Council tax still calculated using 24-year-old data for homes

Council tax for new homes is used by estimating what they would have been worth in 1991

Council tax for new homes is used by estimating what they would have been worth in 1991 - Credit: Archant

Council tax bills for homes across the region will be landing on doorsteps over the next few days – but while the sums charged have gone up over the last quarter of a century, the basis of the calculation has remained unchanged since 1991.

The council tax bands that decide how much an individual property is charged have remained unchanged since they were introduced by Michael Heseltine in the wake of the poll tax debacle.

They are based on property values from that year – and have never been revalued to current prices.

Therefore a Band A property is defined as being worth up to £40,000 on April 1, 1991, a Band B property was worth between £40,000 and £52,000 on that date, and Band H (the highest) was for property valued at more than £320,000.

The government decreed that Band D (£68,000 to £88,000) should be the “average” property – but in Suffolk by far the most numerous banding in every council district is Band B.


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In Ipswich 68% of the properties are in Bands A and B.

However while the politicians accept that the council tax bands probably should be updated, they acknowledge that such a move would be unpopular – and that there is no real need for a change.

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Ipswich MP Ben Gummer said: “It’s probably the least worst option. I don’t think there’s a real call for a revaluation at the moment – although there is a pressing case to look again at business rates.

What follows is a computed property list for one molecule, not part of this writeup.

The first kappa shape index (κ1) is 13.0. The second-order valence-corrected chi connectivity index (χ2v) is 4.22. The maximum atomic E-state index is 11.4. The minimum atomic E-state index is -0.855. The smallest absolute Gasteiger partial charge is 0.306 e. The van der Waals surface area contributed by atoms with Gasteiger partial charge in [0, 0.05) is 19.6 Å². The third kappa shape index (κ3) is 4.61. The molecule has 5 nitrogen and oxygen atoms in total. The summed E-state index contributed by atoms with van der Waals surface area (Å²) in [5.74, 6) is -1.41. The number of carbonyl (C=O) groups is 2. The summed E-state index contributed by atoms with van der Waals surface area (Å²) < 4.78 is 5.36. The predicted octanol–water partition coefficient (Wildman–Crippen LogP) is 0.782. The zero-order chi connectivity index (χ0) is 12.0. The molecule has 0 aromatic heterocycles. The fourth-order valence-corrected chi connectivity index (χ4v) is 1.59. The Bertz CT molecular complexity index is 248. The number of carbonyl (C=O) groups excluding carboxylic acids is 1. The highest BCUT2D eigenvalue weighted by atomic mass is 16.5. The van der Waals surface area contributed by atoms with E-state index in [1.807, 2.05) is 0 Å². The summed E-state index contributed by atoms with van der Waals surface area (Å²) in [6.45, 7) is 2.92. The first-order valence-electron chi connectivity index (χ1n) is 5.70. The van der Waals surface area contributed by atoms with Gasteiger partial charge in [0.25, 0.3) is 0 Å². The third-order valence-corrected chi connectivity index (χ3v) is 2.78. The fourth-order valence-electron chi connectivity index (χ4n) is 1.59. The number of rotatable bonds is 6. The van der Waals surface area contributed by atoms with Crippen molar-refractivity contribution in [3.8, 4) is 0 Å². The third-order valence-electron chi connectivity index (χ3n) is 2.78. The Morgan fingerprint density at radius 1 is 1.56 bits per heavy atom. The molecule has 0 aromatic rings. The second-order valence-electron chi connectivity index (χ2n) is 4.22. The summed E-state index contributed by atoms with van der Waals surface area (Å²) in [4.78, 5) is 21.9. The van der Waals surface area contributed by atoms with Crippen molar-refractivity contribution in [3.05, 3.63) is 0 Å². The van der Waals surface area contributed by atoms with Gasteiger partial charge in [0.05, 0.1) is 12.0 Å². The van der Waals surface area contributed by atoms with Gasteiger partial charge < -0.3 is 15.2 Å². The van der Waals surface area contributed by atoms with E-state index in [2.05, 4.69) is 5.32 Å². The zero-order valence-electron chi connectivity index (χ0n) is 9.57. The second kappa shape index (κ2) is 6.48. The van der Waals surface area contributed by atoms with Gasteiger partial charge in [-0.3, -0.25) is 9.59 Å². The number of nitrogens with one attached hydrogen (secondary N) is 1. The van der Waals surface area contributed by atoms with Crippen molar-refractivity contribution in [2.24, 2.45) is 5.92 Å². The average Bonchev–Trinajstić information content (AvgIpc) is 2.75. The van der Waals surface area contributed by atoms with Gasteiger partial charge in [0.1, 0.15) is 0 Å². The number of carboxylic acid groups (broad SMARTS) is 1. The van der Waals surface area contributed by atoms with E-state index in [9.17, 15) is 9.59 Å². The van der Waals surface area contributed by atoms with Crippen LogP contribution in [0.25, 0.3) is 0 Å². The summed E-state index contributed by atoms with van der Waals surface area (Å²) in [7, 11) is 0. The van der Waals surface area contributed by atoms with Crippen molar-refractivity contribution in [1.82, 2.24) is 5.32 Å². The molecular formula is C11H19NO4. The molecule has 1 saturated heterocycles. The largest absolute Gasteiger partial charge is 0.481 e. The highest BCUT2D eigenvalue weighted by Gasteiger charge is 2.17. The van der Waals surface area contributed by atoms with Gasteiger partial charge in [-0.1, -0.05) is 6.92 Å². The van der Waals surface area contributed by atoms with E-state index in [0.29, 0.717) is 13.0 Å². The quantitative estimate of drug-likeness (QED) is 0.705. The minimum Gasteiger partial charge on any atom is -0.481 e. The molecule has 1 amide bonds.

“They do need revaluing, especially for retailers.

“The business rates at the moment are very unfair to shops as opposed to online retailers – that needs to be addressed.”

Suffolk Coastal council leader Ray Herring felt that in an ideal world there would be a revaluation of council tax bands, but such a move would be expensive and would be bound to upset some people who found their bills increase significantly.

He said: “I don’t think this is a major issue for most people, so I can see why the government is leaving things alone at the moment.”

And Ipswich Borough Council’s Labour leader David Ellesmere said that although the rates were based on property values 24 years ago, they provided a useful yardstick today – council tax bands for new properties are based on similar-sized homes that have already had their payments decided.

He said it was also important to note that urban councils like Ipswich had a higher proportion of small homes than rural districts where there are more larger properties.

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